So hey, we’re doing reviews of Adventure Time now! Isn’t that great? I think it’s great.
“Little Brother,” last night’s episode of the show, is a good demonstration of how Adventure Time has managed to stay great despite producing 167 episodes over less than five years. Last week, the story was about a witch and a giant treant laying siege to a kingdom and being defeated by a psychic war elephant, after which said elephant had an existential crisis. This week, it’s about a worm’s butt going on a quest in some tree roots. This is a series that very rarely settles into any groove, and which is unafraid of constantly introducing new characters to shake things up.
The latest addition to the ginormous cast is Butty Butterson, or “Kent” (voiced by Thurop Van Orman, a producer and writer for the show who also created The Marvelous Misadventures of Flapjacks). Kent is created when Shelby the worm accidentally cuts off his back end during a parkour mishap at a party. Shelby is confused about what to do with a little brother, so he consults Jake, who advises him to send Kent off with a sword to fight bad guys. Armed with a plastic toothpick sword, Kent descends into the root system of the tree that holds up Jake and Finn’s house, where he encounters the Rat King, who has been gnawing on the roots and preventing the tree from blooming for years. The initial fight does not go well for Kent, but he’s saved by other denizens of the roots (I immediately thought “Leafbeard” when I saw his savior and was so very delighted to learn that was actually his name). From then on, he must go on a quest to gather the times needed to forge a new sword so that he can go another round with the Rat King.
Something I love about this show is that the plot of any given 11-minute episode could easily fill a Hollywood blockbuster. And yet this one episode breezes through so much incident, while still containing plenty of breathing room for quieter moments, and still feels totally satisfactory. Kent goes through a complete arc in the episode, starting out as a curious newborn living thing and ending up as a dashing hero. Shelby changes as well, as he starts out eager to send Kent off, since he’s envious of the abilities he has (like growing arms and legs on a whim), but comes to regret it as he feel’s Kent’s absence.
Kent goes through a riff on common fable motifs during his quest. Each time he encounters a bit of the material he needs, he is confronted with a temptation which he must deny in order to obtain it. In order, he rejects riches, then love, then eternal life. And when he fights the Rat King a second time, he turns down power. It’s like a Grail Quest undertaken by one of the knights of the Round Table, but you know, with a diminutive worm. Like a lot of things in the series, it’s a treat for anyone familiar with the tropes of fantasy stories, though it also stands perfectly on its own.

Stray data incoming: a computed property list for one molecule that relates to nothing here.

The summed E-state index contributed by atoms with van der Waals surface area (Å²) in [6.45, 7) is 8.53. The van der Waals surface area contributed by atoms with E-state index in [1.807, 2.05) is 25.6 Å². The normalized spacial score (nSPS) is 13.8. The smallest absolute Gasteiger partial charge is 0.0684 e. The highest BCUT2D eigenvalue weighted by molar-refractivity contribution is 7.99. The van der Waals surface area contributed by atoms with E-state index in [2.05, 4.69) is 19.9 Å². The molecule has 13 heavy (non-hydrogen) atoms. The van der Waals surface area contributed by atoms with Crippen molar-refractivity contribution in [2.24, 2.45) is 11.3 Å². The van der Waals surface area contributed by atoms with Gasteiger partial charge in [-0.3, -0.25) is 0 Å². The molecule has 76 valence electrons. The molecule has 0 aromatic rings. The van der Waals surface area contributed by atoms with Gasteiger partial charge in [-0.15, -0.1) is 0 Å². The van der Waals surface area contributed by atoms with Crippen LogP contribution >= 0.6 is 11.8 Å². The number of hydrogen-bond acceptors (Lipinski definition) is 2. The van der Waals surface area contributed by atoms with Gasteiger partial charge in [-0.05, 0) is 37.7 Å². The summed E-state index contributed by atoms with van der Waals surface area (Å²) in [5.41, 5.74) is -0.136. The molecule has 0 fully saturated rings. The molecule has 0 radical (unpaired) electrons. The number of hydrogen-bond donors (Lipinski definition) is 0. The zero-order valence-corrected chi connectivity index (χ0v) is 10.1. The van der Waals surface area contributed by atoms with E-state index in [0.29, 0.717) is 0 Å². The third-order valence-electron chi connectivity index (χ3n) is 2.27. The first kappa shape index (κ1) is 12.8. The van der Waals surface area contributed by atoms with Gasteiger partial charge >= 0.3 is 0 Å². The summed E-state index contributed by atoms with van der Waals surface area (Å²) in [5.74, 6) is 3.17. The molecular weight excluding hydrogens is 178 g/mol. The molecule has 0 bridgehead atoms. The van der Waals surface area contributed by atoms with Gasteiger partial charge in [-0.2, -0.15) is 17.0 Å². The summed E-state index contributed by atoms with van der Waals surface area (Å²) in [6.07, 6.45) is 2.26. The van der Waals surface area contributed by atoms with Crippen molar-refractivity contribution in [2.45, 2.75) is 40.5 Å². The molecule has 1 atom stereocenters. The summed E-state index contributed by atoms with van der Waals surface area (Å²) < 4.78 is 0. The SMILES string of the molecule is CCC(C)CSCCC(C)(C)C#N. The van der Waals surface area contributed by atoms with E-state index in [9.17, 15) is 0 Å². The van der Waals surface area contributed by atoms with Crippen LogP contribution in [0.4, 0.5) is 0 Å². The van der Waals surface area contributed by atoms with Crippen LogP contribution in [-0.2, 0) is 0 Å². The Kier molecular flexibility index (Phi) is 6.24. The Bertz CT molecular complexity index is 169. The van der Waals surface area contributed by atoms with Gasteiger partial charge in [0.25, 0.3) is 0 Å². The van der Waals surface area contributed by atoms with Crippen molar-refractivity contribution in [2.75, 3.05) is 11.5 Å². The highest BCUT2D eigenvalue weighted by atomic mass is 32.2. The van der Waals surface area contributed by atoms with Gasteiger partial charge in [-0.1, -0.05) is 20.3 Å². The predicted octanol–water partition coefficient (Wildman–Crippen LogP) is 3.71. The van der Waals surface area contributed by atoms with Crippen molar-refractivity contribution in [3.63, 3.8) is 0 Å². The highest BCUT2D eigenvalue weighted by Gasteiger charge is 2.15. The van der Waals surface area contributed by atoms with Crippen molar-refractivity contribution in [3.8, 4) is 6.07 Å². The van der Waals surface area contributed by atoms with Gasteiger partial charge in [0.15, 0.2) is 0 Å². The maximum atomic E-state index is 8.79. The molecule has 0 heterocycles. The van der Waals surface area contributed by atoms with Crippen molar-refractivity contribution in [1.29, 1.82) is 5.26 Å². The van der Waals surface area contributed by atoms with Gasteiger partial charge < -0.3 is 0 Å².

That final obstacle on the quest, the Rat King, deserves special attention. He’s a marvelously designed villain, and the reveal of his true nature is a well-executed bit of revulsion. Adventure Time has always had a dark undercurrent to its cheery surface (“Someday, you’ll be Kent’s food!” Kent brightly tells Jake. Memento mori, kids!), and the horrifying nature of the Rat King, a controlling figurehead on a seething mass of rats, is the latest great example. The animation also kicks up a notch when the swarm falls away and regroups beneath Kent’s sword. Great stuff.
After Kent has vanquished the beast and reunites with Shelby, the episode concludes on a nice bit of pathos, as he must return to the roots, compelled to by the fact that he ate their food (another geeky detail cribbed from folklore). Or maybe, Shelby wonders, he’s just grown accustomed to having his own life, and wants to spare Shelby’s feelings. Both brothers have changed, but their new situations are not compatible with them getting to stay together. It’s a simple but effective sad note. And it’s uplifted by the very end, as it turns out that Kent’s actions have allowed the tree to bloom for the first time in years. Symbolism in nature makes for a pleasant period on the episode.